“Gentefication,” a term used by Boyle Heights bar owner Guillermo Uribe, has for some come to mean the arrival of upwardly mobile Latinos into the primarily low-income neighborhood. But whether it is Latinos or Whites, the arrival of new residents, business owners and house flippers has some Boyle Heights activists worried and conflicted about what gentrification means for the Eastside community that has traditionally served as a home for low-income immigrants, according to a New York Times story.
Latinos might be more sensitive to preserving the neighborhood character and culture even as they raise property value and rents, according some business owners. Says the Times:
Mr. Uribe and others see change as inevitable — and say that if they do not take advantage of the opportunities, somebody else will. For years, he wanted to open a bar that would appeal to people like him: native Angelenos and the children of Mexican immigrants who listened to performers like Morrissey as well as mariachis. Unable to find a place he could afford downtown, he jumped at the small spot in Boyle Heights. Now, hundreds pack the bar for karaoke nights that also feature songs from David Bowie, Juan Gabriel and Selena.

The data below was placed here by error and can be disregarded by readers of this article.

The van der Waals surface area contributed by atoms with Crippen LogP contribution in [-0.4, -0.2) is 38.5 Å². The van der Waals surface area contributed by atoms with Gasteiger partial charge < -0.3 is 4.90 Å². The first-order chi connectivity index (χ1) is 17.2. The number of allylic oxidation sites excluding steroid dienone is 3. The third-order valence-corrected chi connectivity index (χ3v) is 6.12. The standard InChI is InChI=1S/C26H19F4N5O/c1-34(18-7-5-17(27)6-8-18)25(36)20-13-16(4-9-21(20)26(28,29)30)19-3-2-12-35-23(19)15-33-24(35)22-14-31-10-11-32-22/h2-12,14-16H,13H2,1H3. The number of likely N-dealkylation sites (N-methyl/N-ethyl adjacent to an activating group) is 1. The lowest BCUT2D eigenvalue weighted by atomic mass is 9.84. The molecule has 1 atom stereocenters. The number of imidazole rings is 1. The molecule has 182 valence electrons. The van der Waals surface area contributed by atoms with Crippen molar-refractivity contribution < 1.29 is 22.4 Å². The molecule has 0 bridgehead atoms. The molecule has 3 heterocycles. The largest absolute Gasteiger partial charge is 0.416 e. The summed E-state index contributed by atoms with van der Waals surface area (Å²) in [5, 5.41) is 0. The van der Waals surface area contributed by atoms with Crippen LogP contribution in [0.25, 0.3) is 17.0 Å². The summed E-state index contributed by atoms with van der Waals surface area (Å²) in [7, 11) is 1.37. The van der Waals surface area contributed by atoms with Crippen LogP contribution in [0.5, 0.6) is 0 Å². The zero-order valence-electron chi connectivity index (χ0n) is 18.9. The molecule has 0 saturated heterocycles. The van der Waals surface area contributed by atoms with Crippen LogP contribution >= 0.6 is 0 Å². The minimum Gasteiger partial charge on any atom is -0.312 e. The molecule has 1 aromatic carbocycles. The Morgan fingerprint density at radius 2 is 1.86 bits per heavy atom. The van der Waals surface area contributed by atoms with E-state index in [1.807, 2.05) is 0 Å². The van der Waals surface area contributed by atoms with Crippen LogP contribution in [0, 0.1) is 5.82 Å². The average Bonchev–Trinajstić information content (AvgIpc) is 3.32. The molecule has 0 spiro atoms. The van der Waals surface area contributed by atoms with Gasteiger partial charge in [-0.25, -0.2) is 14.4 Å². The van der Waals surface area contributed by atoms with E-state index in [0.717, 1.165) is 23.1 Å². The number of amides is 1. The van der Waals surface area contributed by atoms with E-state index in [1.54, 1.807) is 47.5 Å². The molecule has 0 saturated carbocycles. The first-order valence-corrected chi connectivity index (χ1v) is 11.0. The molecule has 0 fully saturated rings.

“If we want to preserve the cultural integrity, the pride we have, the only shot we have is to do it ourselves,” he said. “My grandmother here covered everything in plastic because there wasn’t extra money to go buy another couch if one of us messed it up. That’s something we should celebrate now. I want to be amongst people who understand that and get it.”
Even Maria Cabildo of the East Los Angeles Community Corporation, a Boyle Heights nonprofit that has campaigned for more affordable housing and the rights of street vendors, “sees the benefit of more young college graduates moving into the area.” Some of her employees are among those college-educated newcomers.